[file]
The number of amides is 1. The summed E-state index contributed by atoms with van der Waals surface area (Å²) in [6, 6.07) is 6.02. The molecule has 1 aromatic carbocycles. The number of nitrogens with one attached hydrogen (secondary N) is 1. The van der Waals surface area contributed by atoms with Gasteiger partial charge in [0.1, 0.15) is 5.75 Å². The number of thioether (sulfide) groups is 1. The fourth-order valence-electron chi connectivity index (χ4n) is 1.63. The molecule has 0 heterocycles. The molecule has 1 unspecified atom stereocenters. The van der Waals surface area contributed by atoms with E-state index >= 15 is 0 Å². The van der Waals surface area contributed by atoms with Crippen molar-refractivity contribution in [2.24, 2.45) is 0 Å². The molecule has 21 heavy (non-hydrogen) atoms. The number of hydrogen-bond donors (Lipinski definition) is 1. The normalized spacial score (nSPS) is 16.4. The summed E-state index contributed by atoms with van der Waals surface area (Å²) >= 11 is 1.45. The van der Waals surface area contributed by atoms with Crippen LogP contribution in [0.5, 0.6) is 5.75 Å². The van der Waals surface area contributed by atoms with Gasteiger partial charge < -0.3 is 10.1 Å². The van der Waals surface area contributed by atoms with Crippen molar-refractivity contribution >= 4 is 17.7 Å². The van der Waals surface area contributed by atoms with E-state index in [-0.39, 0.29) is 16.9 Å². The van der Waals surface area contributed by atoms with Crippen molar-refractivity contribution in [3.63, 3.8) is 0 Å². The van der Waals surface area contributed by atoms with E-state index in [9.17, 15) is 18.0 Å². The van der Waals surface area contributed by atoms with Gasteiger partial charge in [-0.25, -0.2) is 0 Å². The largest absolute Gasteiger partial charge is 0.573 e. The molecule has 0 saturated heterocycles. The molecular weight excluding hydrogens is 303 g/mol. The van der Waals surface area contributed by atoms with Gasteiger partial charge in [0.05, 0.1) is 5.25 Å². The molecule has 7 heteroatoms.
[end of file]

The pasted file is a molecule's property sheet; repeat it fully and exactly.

The number of amides is 1. The summed E-state index contributed by atoms with van der Waals surface area (Å²) in [6, 6.07) is 6.02. The molecule has 1 aromatic carbocycles. The number of nitrogens with one attached hydrogen (secondary N) is 1. The van der Waals surface area contributed by atoms with Gasteiger partial charge in [0.1, 0.15) is 5.75 Å². The number of thioether (sulfide) groups is 1. The fourth-order valence-electron chi connectivity index (χ4n) is 1.63. The molecule has 0 heterocycles. The molecule has 1 unspecified atom stereocenters. The van der Waals surface area contributed by atoms with E-state index >= 15 is 0 Å². The van der Waals surface area contributed by atoms with Crippen molar-refractivity contribution in [2.24, 2.45) is 0 Å². The molecule has 21 heavy (non-hydrogen) atoms. The number of hydrogen-bond donors (Lipinski definition) is 1. The normalized spacial score (nSPS) is 16.4. The summed E-state index contributed by atoms with van der Waals surface area (Å²) >= 11 is 1.45. The van der Waals surface area contributed by atoms with Crippen LogP contribution in [0.5, 0.6) is 5.75 Å². The van der Waals surface area contributed by atoms with Gasteiger partial charge < -0.3 is 10.1 Å². The van der Waals surface area contributed by atoms with Crippen molar-refractivity contribution >= 4 is 17.7 Å². The van der Waals surface area contributed by atoms with E-state index in [-0.39, 0.29) is 16.9 Å². The van der Waals surface area contributed by atoms with Crippen molar-refractivity contribution in [3.63, 3.8) is 0 Å². The van der Waals surface area contributed by atoms with E-state index in [9.17, 15) is 18.0 Å². The van der Waals surface area contributed by atoms with Gasteiger partial charge in [-0.25, -0.2) is 0 Å². The largest absolute Gasteiger partial charge is 0.573 e. The molecule has 0 saturated heterocycles. The molecular weight excluding hydrogens is 303 g/mol. The van der Waals surface area contributed by atoms with Gasteiger partial charge in [0.05, 0.1) is 5.25 Å². The molecule has 7 heteroatoms.